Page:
The game is simple: knock down 10 pins by either tossing or rolling a football at them. The pins are positioned in a bowling layout on a platform. The first team to knock down all their opponent’s 10 pins wins the frame. The first team to win two out of three frames takes the match. Fowling is the next cornhole. 

“Fowling is the latest tailgating craze that’s sweeping the nation from coast to coast,” the intro on fowling.org read. “Billed as the next great tailgate game for parking lots and campgrounds, the game of fowling is infectious. It’s a combination of football and bowling that matches the pin-point accurate passing of professional football with the 10-pin dynamic of the game of recreational bowling.”   

Detroit and Atlanta house fowling warehouses. Why not Kodiak? I’m all in. With our endless daylight, fowling would be an excellent summer-time activity. I smell a business opportunity for Tropic Lanes. 

Enough about fowling, let’s talk about real football. Here are my picks for the championship round. 

SUNDAY

TAMPA BAY at GREEN BAY 11:05 a.m. 

It’s Tom Brady versus Aaron Rodgers. Two future Hall of Fame quarterbacks who have combined for 17 conference championship games. What is even harder to believe is this will be Rodgers’ first NFC Championship game at Lambeau Field. Rodgers is 1-3 on the road in title games and hasn’t emerged victorious since 2010 when the Packers defeated the Bears at Soldier Field. Losses at Seattle (2010), Atlanta (2016) and San Francisco (2019) followed. 

I don’t have to remind sports fans that playing at Lambeau Field in January is a massive advantage for Green Bay. Brady is 3-3 in road conference championship games, with losses at Indianapolis (2006) and Denver (2013 and 2015).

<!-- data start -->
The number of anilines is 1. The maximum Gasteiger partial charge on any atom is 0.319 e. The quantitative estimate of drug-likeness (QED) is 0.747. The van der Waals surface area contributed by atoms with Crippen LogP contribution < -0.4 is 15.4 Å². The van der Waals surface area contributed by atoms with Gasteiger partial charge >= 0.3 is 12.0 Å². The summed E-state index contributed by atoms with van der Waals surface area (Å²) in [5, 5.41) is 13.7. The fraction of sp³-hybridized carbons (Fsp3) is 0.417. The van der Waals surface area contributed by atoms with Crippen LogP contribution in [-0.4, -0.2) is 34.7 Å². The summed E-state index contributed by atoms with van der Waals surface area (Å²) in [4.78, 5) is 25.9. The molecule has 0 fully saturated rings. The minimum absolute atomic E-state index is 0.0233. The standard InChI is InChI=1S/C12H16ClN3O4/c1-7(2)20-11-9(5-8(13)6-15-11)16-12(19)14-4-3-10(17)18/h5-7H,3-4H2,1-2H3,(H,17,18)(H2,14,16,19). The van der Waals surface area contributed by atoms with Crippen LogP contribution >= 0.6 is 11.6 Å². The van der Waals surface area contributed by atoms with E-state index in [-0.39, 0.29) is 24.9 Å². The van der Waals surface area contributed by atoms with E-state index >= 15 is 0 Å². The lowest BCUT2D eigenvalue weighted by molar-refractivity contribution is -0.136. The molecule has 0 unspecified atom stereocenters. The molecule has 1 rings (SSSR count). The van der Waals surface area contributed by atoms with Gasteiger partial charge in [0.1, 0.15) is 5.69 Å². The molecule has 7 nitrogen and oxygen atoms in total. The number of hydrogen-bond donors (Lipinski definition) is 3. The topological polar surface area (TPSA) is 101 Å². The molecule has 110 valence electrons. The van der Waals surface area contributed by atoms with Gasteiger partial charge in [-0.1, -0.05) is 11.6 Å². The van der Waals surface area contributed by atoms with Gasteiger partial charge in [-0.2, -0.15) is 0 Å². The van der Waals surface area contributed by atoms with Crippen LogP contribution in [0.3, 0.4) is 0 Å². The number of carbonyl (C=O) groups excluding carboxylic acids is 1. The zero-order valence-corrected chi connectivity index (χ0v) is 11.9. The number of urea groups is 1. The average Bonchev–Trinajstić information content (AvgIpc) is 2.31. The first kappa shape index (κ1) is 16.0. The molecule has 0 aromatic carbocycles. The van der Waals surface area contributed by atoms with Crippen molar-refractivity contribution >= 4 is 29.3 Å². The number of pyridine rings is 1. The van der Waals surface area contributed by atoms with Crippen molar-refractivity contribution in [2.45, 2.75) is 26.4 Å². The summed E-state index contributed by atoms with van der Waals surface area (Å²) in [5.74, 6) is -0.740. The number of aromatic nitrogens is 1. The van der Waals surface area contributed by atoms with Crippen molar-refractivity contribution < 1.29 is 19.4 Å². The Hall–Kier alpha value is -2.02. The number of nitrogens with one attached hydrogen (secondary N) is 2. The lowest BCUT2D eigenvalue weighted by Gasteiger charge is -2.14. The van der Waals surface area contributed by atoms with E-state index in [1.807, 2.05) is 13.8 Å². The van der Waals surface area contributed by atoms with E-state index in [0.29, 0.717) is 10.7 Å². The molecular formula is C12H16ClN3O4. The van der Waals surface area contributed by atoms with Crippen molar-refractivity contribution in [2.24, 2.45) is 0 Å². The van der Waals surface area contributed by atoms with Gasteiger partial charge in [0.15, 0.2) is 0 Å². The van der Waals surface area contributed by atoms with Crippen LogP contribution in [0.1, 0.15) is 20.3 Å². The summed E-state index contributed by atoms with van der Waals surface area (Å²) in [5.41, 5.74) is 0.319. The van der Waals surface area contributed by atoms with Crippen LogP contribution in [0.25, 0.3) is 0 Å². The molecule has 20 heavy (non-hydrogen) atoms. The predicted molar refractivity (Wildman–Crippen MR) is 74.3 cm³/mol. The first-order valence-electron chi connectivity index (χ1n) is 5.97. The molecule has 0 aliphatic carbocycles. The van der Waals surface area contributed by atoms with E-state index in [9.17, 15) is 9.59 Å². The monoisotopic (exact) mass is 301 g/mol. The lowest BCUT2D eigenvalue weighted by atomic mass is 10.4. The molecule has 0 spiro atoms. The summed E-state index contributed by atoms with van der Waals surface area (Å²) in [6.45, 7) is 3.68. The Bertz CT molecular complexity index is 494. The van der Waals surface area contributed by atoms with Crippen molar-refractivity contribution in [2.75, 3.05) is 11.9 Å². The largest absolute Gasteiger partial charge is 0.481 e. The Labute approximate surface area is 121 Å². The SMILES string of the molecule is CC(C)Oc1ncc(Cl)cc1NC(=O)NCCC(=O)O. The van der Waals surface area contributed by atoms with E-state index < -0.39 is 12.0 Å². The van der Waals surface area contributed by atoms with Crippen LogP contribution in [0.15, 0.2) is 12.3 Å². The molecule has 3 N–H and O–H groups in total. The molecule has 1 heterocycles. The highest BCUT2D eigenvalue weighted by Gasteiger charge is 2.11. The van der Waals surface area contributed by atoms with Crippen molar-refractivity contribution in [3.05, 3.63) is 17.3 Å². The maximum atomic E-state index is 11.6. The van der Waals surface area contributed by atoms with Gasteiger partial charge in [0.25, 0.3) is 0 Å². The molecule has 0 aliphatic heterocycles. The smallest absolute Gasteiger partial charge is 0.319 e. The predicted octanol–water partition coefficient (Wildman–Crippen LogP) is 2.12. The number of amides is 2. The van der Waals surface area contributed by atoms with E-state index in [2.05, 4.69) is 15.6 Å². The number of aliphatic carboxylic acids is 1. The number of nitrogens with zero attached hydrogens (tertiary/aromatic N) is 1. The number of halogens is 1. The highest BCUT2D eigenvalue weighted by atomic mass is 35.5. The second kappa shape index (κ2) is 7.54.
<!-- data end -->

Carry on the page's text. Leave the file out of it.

Green Bay looked more like a Super Bowl team last week than Tampa Bay did. When the playoff field was set, I picked the Buccaneers to win the NFC. I can’t go against my pick. Wrong. Give me Rodgers and the Packers at home … Packers 32, Buccaneers 24

BUFFALO at KANSAS CITY,

2:40 p.m. 

Will Patrick Mahomes play? That is the question that national sports talking heads have been attempting to answer this entire week. Mahomes’ status for the game is up in the air as he remains in the NFL’s concussion protocol after getting knocked out of last week’s divisional-round victory over the Browns. 

FS1’s Colin Cowherd suggested that the league postpone the AFC Championship game until Mahomes is healthy. Welp. What a take. If it’s Mahomes or backup Chad Henne — a Michigan quarterback — under center, I still like Buffalo. I’ve become a new member of Bills Mafia. Just don’t throw me into a folding table. I prefer fowling as my tailgate game.     

Kansas City beat Buffalo 26-17 in Week 5. That game was played on a Monday afternoon when Kodiak residents fled to higher grounds as tsunami sirens blasted through the town. Josh Allen struggled in that game, passing for only 122 yards, while Chiefs running back Clyde Edwards-Helaire rushed for 161 yards. 

The Bills have won eight straight —  and are playing tremendous football. The Bills were my Super Bowl pick … Bills 38, Chiefs 31.  

 

(0) comments

Welcome to the discussion.

Keep it Clean. Please avoid obscene, vulgar, lewd, racist or sexually-oriented language.
PLEASE TURN OFF YOUR CAPS LOCK.
Don't Threaten. Threats of harming another person will not be tolerated.
Be Truthful. Don't knowingly lie about anyone or anything.
Be Nice. No racism, sexism or any sort of -ism that is degrading to another person.
Be Proactive. Use the 'Report' link on each comment to let us know of abusive posts.
Share with Us. We'd love to hear eyewitness accounts, the history behind an article.